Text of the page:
The Maiden and the Unicorn by Domenichino, 1602.
The unicorn, tamable only by a virgin woman, was well established in medieval lore.

One traditional method of hunting unicorns that involved entrapment by a virgin.
In one of his notebooks, Leonardo da Vinci wrote:

The unicorn, through its intemperance and not knowing how to control itself, for the love it bears to fair maidens forgets its ferocity and wildness; and laying aside all fear it will go up to a seated damsel and go to sleep in her lap, and thus the hunters take it.
A Maiden with a Unicorn by Leonardo da Vinci.
Interpretations of the unicorn myth focus on the medieval lore of beguiled (charm or enchant (someone), often in a deceptive way) lovers. The unicorn also figured in courtly terms: for some 13th-century French authors such as Thibaut of Champagne and Richard de Fournival, the lover is attracted to his lady as the unicorn is to the virgin.

The Throne Chair of Denmark is made of "unicorn horns" – almost certainly narwhal tusks. It is guarded by three life-size silver lions, based on Biblical references, and was a symbol of the absolute monarchy of the Twin Kingdoms. The same material was used for ceremonial cups because the unicorn's horn continued to be believed to neutralise poison.The horn itself and the substance it was made of was called alicorn, and it was believed that the horn holds magical and medicinal properties.
There are famous late Gothic series of seven tapestry hangings The Hunt of the Unicorn.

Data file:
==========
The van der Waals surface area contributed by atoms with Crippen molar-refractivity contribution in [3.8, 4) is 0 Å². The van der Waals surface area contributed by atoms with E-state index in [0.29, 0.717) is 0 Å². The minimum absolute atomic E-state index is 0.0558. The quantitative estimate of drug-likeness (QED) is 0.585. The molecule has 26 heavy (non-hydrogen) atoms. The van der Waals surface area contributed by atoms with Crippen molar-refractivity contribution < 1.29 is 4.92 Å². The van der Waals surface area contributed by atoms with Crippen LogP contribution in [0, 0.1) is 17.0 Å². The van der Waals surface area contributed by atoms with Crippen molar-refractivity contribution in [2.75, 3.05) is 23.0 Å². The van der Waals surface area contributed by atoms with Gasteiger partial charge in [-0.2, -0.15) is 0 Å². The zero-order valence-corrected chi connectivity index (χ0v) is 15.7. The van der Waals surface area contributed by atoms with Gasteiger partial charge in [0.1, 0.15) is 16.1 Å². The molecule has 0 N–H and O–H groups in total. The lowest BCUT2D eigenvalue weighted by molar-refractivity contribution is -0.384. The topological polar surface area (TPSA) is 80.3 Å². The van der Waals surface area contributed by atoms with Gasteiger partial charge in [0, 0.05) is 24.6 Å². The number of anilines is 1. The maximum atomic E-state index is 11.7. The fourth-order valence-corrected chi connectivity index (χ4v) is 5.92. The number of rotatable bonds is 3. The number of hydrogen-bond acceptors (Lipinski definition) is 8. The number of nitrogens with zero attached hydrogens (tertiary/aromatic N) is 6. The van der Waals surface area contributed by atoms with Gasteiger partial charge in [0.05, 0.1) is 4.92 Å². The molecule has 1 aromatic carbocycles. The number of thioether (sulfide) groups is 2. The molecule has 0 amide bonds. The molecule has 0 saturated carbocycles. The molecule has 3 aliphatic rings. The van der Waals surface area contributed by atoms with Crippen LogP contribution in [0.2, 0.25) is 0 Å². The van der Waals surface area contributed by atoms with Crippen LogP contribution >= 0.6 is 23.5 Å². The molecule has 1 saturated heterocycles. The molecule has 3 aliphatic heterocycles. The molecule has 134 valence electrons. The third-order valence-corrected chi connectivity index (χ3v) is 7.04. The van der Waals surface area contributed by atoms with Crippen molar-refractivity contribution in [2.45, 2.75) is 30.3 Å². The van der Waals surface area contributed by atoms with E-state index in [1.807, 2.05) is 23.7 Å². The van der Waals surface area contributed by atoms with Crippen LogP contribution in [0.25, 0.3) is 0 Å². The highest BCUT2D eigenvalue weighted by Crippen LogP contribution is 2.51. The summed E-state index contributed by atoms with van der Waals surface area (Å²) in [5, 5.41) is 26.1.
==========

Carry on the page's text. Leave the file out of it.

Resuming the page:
Another famous set of six tapestries of Dame à la licorne ("Lady with the unicorn") in the Musée de Cluny, Paris, were also woven in the Southern Netherlands before 1500, and show the five senses (the gateways to temptation) and finally Love ("A mon seul desir" the legend reads), with unicorns featured in each piece. Facsimiles of these unicorn tapestries are currently being woven for permanent display in Stirling Castle, Scotland, to take the place of a set recorded in the castle in a 16th-century inventory.
In heraldry, the unicorn is best known as the symbol of Scotland. The unicorn was chosen because it was seen as a proud and haughty beast which would rather die than be captured, just as Scots would fight to remain sovereign and unconquered. Two unicorns supported the royal arms of the King of Scots, and since the 1707 union of England and Scotland, the royal arms of the United Kingdom have been supported by a unicorn along with an English lion. Two versions of the royal arms exist: that used in Scotland gives more emphasis to the Scottish elements, placing the unicorn on the left and giving it a crown, whereas the version used in England and elsewhere gives the English elements more prominence.

My interest has grown in the unicorn and this mystical creature has inspired a new novel called 'The Paper Unicorn'. I'm really excited about this story, it is quite different to my others. However, I must complete book two for publishing this year 'A Carpet of Purple Flowers' series and then I'm free to play with this idea. Can't wait. :o) Meanwhile, in my spare time I'm compiling a mood book so I don't lose track of the tale. I'll share pieces that I create here on the blog.
Love and light,